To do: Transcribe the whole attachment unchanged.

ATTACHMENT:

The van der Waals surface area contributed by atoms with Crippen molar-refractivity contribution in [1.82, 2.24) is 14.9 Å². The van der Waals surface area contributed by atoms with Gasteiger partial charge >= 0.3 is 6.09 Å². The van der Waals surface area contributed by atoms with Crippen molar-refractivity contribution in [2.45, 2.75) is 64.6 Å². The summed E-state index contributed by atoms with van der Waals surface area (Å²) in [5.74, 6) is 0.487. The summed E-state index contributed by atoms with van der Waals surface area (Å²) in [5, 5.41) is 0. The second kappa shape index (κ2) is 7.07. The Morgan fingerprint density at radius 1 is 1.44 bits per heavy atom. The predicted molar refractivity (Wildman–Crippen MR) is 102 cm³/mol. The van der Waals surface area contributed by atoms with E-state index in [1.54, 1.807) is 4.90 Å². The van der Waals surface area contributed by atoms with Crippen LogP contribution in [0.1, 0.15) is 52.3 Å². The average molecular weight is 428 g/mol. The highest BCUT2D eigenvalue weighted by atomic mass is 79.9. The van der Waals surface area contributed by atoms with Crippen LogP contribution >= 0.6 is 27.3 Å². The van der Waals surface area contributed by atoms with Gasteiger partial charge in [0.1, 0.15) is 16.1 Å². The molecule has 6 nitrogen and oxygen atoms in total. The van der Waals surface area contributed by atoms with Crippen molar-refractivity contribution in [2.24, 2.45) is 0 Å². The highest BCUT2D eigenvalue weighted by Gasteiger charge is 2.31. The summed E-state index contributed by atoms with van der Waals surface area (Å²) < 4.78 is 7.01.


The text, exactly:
The van der Waals surface area contributed by atoms with Crippen molar-refractivity contribution in [1.82, 2.24) is 14.9 Å². The van der Waals surface area contributed by atoms with Gasteiger partial charge >= 0.3 is 6.09 Å². The van der Waals surface area contributed by atoms with Crippen molar-refractivity contribution in [2.45, 2.75) is 64.6 Å². The summed E-state index contributed by atoms with van der Waals surface area (Å²) in [5.74, 6) is 0.487. The summed E-state index contributed by atoms with van der Waals surface area (Å²) in [5, 5.41) is 0. The second kappa shape index (κ2) is 7.07. The Morgan fingerprint density at radius 1 is 1.44 bits per heavy atom. The predicted molar refractivity (Wildman–Crippen MR) is 102 cm³/mol. The van der Waals surface area contributed by atoms with E-state index in [1.54, 1.807) is 4.90 Å². The van der Waals surface area contributed by atoms with Crippen LogP contribution in [0.1, 0.15) is 52.3 Å². The average molecular weight is 428 g/mol. The highest BCUT2D eigenvalue weighted by atomic mass is 79.9. The van der Waals surface area contributed by atoms with Crippen LogP contribution >= 0.6 is 27.3 Å². The van der Waals surface area contributed by atoms with Gasteiger partial charge in [0.1, 0.15) is 16.1 Å². The molecule has 6 nitrogen and oxygen atoms in total. The van der Waals surface area contributed by atoms with Crippen molar-refractivity contribution in [2.24, 2.45) is 0 Å². The highest BCUT2D eigenvalue weighted by Gasteiger charge is 2.31. The summed E-state index contributed by atoms with van der Waals surface area (Å²) < 4.78 is 7.01.